Follow the installation instructions given by the software vendor. Also, configure any other important settings or options. The security teams have an essential role to play at this stage so the software is appropriately configured for cybersecurity. Change any default passwords to prevent security breaches.
Now, test the self-hosted software endpoints to make sure the program works. Run tests to verify the software performs as expected and is secure. Conduct user acceptance testing and regression testing at this step.
Regularly monitor how the software functions over time to identify any issues and apply proactive fixes when necessary.
Leverage DreamFactory to build and manage powerful APIs, streamline your development process, and improve the functionality of your web applications. The self-hosted version of DreamFactory can be installed on your business’s servers, allowing you to have complete control over the deployment and management of your APIs. With the self-hosted version, you can also customize the platform to meet your specific needs, including integration with your existing infrastructure and databases.
Streamline your API development process with DreamFactory’s self-hosted solution — start your free trial today.
Self-hosted software refers to applications that are deployed and run on an organization’s own servers or data centers, providing control and customization compared to cloud-based solutions.
Unlike SaaS, where the software is managed by a third-party provider, self-hosted software requires the user or organization to install and maintain the software on their own infrastructure.
Self-hosted software allows organizations to retain complete control over their software stack, data, and security protocols. It offers greater customization options and the ability to scale resources based on demand, ensuring compliance with data governance policies.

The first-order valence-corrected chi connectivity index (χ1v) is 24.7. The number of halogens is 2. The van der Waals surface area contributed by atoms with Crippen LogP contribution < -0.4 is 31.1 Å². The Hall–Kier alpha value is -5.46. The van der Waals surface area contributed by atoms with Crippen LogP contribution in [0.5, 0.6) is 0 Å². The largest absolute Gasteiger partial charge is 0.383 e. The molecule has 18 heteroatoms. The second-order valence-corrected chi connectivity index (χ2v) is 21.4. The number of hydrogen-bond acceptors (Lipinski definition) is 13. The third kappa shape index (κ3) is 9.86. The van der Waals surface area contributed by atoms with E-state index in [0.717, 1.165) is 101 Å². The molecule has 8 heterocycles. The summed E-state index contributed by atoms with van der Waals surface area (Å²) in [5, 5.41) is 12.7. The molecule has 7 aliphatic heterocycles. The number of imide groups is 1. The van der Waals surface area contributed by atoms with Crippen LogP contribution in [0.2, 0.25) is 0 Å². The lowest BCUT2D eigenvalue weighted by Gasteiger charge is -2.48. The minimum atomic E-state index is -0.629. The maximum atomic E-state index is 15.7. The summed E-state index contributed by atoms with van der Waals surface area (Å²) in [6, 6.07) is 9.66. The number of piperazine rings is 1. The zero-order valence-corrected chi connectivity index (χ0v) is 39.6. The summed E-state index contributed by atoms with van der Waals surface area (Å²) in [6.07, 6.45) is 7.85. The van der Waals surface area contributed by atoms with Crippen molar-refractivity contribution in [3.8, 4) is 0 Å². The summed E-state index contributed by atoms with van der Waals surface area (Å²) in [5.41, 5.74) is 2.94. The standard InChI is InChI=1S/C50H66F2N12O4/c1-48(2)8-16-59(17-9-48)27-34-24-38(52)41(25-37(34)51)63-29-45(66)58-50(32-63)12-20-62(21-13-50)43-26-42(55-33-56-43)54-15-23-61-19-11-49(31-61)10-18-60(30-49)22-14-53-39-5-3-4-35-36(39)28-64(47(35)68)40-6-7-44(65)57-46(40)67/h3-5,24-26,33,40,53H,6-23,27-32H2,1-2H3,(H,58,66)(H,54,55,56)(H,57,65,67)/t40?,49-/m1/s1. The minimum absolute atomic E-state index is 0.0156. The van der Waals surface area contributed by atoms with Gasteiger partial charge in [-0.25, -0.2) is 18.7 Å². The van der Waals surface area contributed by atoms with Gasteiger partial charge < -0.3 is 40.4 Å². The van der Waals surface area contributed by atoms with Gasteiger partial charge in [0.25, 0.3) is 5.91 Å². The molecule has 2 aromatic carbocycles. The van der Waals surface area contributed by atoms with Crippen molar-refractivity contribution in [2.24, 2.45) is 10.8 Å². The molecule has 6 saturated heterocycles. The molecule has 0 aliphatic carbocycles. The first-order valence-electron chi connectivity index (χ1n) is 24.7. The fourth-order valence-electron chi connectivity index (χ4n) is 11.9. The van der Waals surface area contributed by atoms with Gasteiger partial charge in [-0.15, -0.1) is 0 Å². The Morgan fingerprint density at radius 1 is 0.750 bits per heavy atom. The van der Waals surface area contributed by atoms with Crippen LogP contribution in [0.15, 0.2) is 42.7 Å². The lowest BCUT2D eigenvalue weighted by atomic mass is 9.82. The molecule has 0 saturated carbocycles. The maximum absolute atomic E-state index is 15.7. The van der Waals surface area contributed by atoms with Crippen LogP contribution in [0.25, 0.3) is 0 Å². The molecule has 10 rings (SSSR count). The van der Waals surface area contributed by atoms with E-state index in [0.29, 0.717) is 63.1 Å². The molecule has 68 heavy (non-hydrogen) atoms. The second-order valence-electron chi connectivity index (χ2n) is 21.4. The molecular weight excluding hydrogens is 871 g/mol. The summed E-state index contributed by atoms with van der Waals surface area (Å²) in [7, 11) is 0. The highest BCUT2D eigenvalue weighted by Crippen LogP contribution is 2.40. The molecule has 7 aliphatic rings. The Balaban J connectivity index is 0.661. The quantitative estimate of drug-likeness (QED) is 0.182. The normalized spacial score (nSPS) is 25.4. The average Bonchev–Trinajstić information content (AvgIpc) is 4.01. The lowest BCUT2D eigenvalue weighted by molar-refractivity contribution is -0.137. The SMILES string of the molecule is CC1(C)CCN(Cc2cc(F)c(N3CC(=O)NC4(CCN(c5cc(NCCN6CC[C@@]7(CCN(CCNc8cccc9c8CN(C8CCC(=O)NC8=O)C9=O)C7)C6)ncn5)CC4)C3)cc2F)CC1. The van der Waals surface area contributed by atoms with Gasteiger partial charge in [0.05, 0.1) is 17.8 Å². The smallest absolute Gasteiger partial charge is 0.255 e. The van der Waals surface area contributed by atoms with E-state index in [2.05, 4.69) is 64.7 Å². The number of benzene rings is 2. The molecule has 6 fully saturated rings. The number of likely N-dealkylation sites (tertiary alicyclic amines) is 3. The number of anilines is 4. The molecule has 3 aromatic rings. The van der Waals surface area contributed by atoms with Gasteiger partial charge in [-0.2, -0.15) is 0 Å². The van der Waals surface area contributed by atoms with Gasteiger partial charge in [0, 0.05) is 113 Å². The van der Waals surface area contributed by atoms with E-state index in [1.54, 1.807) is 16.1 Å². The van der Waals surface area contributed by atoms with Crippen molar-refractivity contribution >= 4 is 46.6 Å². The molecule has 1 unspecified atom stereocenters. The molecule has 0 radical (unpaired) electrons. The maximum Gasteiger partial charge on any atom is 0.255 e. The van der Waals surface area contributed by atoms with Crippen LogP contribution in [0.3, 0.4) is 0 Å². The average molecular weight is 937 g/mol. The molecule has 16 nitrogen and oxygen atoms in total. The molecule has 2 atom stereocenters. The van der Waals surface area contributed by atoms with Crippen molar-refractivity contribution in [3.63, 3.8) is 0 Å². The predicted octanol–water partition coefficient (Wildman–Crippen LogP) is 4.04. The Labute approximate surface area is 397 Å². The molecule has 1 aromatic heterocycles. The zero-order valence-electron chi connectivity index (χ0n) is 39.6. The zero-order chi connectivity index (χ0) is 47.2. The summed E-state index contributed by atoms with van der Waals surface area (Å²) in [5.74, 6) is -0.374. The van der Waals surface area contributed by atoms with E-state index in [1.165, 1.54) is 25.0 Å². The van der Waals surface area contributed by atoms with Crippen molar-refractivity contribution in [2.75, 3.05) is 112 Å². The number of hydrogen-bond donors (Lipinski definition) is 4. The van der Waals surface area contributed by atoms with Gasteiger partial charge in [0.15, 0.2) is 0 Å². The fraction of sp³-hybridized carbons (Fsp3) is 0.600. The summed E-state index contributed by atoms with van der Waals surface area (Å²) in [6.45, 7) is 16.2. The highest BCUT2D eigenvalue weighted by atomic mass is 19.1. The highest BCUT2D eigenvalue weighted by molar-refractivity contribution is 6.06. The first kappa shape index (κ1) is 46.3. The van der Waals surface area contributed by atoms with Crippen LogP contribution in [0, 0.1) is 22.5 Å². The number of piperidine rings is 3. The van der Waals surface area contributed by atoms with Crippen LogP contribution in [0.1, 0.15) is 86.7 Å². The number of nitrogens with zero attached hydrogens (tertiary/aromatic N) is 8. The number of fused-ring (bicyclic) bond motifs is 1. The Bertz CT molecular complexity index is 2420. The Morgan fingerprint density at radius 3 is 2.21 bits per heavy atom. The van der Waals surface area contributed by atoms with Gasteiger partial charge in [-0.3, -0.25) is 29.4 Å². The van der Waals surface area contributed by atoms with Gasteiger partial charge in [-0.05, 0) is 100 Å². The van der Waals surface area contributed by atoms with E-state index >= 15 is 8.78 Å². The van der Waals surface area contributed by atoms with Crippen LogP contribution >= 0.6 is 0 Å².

Secure the software supply chain by implementing access controls, conducting regular vulnerability assessments, and employing manual penetration testing. Bolster infrastructure security with firewalls, network encryption protocols, and dedicated servers. Regularly monitor the software and apply proactive fixes when necessary.
Adopting a DevOps approach improves application security, collaboration, and automation throughout the software development lifecycle. It enables better configuration management, infrastructure scripting, and monitoring of performance and security.
Provisioning involves selecting hardware that meets software requirements, configuring network settings, and customizing software options. Thorough testing ensures the software functions as intended, and ongoing monitoring helps identify and address any issues.
DreamFactory’s self-hosted software empowers businesses to build and manage powerful APIs, streamline development processes, and customize integration with existing infrastructure and databases. It offers control, flexibility, and enhanced functionality for API management.
Yes, migration is possible. However, it requires careful planning and consideration of factors such as data migration, infrastructure requirements, and ensuring a smooth transition without disrupting business operations. Consult with experts to ensure a successful migration process.
Terence Bennett, General Manager at DreamFactory, has a strong operational, business, and extensive experience in government IT systems and Google Cloud. He started his career as a U.S. Navy Intelligence Officer, then honed his skills on Google’s Red Team and later became the COO of Integrate.io.